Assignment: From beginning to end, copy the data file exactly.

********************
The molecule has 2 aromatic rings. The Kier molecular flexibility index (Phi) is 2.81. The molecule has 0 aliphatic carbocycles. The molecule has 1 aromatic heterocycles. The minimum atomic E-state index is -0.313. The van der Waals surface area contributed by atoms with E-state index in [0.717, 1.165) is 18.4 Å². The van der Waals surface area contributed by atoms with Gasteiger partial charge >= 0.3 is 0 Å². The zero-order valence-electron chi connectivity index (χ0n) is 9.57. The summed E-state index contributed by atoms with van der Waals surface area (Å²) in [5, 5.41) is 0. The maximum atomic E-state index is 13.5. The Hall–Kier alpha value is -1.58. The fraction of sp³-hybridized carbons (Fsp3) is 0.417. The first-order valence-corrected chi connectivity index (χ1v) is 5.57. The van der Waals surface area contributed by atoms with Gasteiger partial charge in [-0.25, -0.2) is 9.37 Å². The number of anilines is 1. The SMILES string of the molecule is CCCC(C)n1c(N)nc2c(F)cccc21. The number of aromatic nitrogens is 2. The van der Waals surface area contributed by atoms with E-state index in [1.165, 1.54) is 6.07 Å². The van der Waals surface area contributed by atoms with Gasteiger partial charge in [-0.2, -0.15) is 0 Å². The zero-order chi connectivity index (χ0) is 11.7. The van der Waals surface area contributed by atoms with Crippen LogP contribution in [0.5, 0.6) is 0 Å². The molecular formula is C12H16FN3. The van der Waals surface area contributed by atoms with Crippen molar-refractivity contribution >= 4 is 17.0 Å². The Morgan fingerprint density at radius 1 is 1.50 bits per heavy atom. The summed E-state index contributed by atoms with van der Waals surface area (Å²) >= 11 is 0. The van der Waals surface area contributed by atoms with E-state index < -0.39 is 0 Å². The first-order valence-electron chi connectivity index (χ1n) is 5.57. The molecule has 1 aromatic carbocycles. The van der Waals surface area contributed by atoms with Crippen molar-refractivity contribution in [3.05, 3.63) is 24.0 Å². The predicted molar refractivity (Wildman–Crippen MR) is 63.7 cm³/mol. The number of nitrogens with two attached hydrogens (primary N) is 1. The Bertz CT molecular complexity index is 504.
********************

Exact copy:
The molecule has 2 aromatic rings. The Kier molecular flexibility index (Phi) is 2.81. The molecule has 0 aliphatic carbocycles. The molecule has 1 aromatic heterocycles. The minimum atomic E-state index is -0.313. The van der Waals surface area contributed by atoms with E-state index in [0.717, 1.165) is 18.4 Å². The van der Waals surface area contributed by atoms with Gasteiger partial charge >= 0.3 is 0 Å². The zero-order valence-electron chi connectivity index (χ0n) is 9.57. The summed E-state index contributed by atoms with van der Waals surface area (Å²) in [5, 5.41) is 0. The maximum atomic E-state index is 13.5. The Hall–Kier alpha value is -1.58. The fraction of sp³-hybridized carbons (Fsp3) is 0.417. The first-order valence-corrected chi connectivity index (χ1v) is 5.57. The van der Waals surface area contributed by atoms with Gasteiger partial charge in [-0.25, -0.2) is 9.37 Å². The number of anilines is 1. The SMILES string of the molecule is CCCC(C)n1c(N)nc2c(F)cccc21. The number of aromatic nitrogens is 2. The van der Waals surface area contributed by atoms with E-state index in [1.165, 1.54) is 6.07 Å². The van der Waals surface area contributed by atoms with Gasteiger partial charge in [-0.2, -0.15) is 0 Å². The zero-order chi connectivity index (χ0) is 11.7. The van der Waals surface area contributed by atoms with Crippen LogP contribution in [0.5, 0.6) is 0 Å². The molecular formula is C12H16FN3. The van der Waals surface area contributed by atoms with Crippen molar-refractivity contribution >= 4 is 17.0 Å². The Morgan fingerprint density at radius 1 is 1.50 bits per heavy atom. The summed E-state index contributed by atoms with van der Waals surface area (Å²) >= 11 is 0. The van der Waals surface area contributed by atoms with E-state index < -0.39 is 0 Å². The first-order valence-electron chi connectivity index (χ1n) is 5.57. The molecule has 1 aromatic carbocycles. The van der Waals surface area contributed by atoms with Crippen molar-refractivity contribution in [3.05, 3.63) is 24.0 Å². The predicted molar refractivity (Wildman–Crippen MR) is 63.7 cm³/mol. The number of nitrogens with two attached hydrogens (primary N) is 1. The Bertz CT molecular complexity index is 504.